A routine medical exam led to a life-saving diagnosis for retiree Wing Tong. His story, he says, speaks to the value of regular and affordable health care from a provider you trust.
The 71-year old sees Winnie Lee, family medicine physician assistant, at International Community Health Services (ICHS) clinic in Bellevue, a 30-minute drive from Tong’s home in Renton. From the first meeting, Tong was impressed with Lee’s attention to detail. His last doctor didn’t write things down, he says, and her careful questions and close monitoring was reassuring.
Even better, Lee speaks his native Cantonese. Tong and his 64-year old wife, Ching Wong, were both born in Hong Kong. Like them, more than half of the patients at ICHS need language assistance and are immigrants or refugees. As a result, ICHS offers free interpretation services in more than 50 languages. Staff represent a diverse array of languages and backgrounds, and are nuanced in the cultural beliefs that might shape patients’ opinions about health care.
Bridging these cultural gaps – whether through a common language or a ready ear – is part of Lee’s approach to patient care. She says good health care is built on trust and meeting her patients “where they are at.”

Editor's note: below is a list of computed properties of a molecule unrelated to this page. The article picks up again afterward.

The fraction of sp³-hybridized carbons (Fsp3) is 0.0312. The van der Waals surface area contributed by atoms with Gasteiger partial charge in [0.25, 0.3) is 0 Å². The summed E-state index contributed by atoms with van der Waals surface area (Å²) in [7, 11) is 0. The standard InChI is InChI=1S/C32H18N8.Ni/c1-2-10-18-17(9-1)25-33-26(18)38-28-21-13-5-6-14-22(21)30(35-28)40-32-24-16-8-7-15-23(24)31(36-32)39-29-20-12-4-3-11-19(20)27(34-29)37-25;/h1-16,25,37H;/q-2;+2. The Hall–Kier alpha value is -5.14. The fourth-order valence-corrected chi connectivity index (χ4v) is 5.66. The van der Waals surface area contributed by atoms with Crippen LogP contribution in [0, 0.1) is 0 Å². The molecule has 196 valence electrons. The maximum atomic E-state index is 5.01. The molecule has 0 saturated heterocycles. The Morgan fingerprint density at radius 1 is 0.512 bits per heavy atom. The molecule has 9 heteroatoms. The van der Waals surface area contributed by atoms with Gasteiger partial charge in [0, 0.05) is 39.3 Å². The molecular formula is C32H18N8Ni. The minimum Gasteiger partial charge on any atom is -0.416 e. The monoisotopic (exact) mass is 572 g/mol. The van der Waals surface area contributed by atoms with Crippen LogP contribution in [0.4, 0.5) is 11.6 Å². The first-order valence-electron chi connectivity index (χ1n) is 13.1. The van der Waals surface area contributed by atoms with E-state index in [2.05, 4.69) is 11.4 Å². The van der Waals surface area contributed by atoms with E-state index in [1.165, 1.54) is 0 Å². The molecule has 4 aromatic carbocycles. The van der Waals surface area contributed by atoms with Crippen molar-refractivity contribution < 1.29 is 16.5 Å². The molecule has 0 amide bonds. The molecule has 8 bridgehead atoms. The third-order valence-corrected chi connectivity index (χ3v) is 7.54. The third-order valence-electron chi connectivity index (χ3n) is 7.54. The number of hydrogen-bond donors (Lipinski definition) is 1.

“It’s a relationship,” said Lee. “You figure out who people are, who their supports are, where they are in life, what their goals are, what motivates them and how you fit into all that. You’re not the captain of the ship, your patient’s the captain of the ship and you bring the map. You journey together.”
Tong credits Lee with saving his life. He was a smoker for 40 years but quit a decade ago. Lee suggested a chest scan as a precaution. The CT scan is still a relatively new recommendation for former smokers, so the two talked pros and cons before Tong agreed. It turned out to be a timely decision.
“They noticed that one of the blood vessels in the heart was enlarged,” said daughter Meon Yu, who has since transferred care from her previous doctor to Lee. “After a follow-up scan, they confirmed it was urgent. We met with the surgeon and she said if the vessel burst and my dad wasn’t treated within two hours, he could die.”
After a three-hour surgery Tong spent the night in the ICU and was discharged the next day. Normal life resumed after a few days recovery and he was back at work in three weeks. Since then, whenever Tong meets with Lee, she reminds him to keep exercising and to eat better.
The difference, his daughter says, is now he listens.
“Having a personal relationship with patients is often the first step,” said Lee. “Maybe they won’t do half of what is recommended, but you take baby steps.”
“Life is fragile, but if there are people like Winnie to provide health care for our community, I feel optimistic and supported,” said Tong. “I’m grateful from the bottom of my heart for Winnie and ICHS. I am lucky to have met her.”